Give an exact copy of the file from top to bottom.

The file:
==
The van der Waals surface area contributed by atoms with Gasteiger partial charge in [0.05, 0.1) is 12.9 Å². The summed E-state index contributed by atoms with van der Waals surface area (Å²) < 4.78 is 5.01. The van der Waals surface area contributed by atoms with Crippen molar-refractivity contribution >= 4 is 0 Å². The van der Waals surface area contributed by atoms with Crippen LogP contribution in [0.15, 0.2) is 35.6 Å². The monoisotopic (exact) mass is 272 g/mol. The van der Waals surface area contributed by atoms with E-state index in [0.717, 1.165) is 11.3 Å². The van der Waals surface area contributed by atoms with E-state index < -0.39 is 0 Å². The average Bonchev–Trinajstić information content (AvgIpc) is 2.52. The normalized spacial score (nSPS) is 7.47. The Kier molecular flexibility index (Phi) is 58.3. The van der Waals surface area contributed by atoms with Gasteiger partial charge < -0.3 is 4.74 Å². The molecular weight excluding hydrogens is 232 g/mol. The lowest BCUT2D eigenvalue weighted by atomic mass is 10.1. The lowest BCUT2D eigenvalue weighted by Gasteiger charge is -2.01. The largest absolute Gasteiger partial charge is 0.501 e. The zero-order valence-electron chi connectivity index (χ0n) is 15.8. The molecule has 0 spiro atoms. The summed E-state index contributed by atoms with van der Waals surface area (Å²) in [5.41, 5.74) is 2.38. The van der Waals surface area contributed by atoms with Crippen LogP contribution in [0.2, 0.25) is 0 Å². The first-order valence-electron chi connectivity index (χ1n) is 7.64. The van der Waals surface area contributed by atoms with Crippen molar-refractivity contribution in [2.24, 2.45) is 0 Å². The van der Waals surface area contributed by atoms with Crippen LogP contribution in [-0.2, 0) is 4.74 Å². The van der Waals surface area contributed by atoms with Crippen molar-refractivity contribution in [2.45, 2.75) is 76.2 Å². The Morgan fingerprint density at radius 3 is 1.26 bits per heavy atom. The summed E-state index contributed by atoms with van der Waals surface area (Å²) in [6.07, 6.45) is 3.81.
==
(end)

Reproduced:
The van der Waals surface area contributed by atoms with Gasteiger partial charge in [0.05, 0.1) is 12.9 Å². The summed E-state index contributed by atoms with van der Waals surface area (Å²) < 4.78 is 5.01. The van der Waals surface area contributed by atoms with Crippen molar-refractivity contribution >= 4 is 0 Å². The van der Waals surface area contributed by atoms with Crippen LogP contribution in [0.15, 0.2) is 35.6 Å². The monoisotopic (exact) mass is 272 g/mol. The van der Waals surface area contributed by atoms with E-state index in [0.717, 1.165) is 11.3 Å². The van der Waals surface area contributed by atoms with E-state index < -0.39 is 0 Å². The average Bonchev–Trinajstić information content (AvgIpc) is 2.52. The normalized spacial score (nSPS) is 7.47. The Kier molecular flexibility index (Phi) is 58.3. The van der Waals surface area contributed by atoms with Gasteiger partial charge < -0.3 is 4.74 Å². The molecular weight excluding hydrogens is 232 g/mol. The lowest BCUT2D eigenvalue weighted by atomic mass is 10.1. The lowest BCUT2D eigenvalue weighted by Gasteiger charge is -2.01. The largest absolute Gasteiger partial charge is 0.501 e. The zero-order valence-electron chi connectivity index (χ0n) is 15.8. The molecule has 0 spiro atoms. The summed E-state index contributed by atoms with van der Waals surface area (Å²) in [5.41, 5.74) is 2.38. The van der Waals surface area contributed by atoms with Crippen LogP contribution in [0.2, 0.25) is 0 Å². The first-order valence-electron chi connectivity index (χ1n) is 7.64. The van der Waals surface area contributed by atoms with Crippen molar-refractivity contribution in [2.24, 2.45) is 0 Å². The van der Waals surface area contributed by atoms with Crippen LogP contribution in [-0.2, 0) is 4.74 Å². The van der Waals surface area contributed by atoms with Crippen molar-refractivity contribution in [2.45, 2.75) is 76.2 Å². The Morgan fingerprint density at radius 3 is 1.26 bits per heavy atom. The summed E-state index contributed by atoms with van der Waals surface area (Å²) in [6.07, 6.45) is 3.81.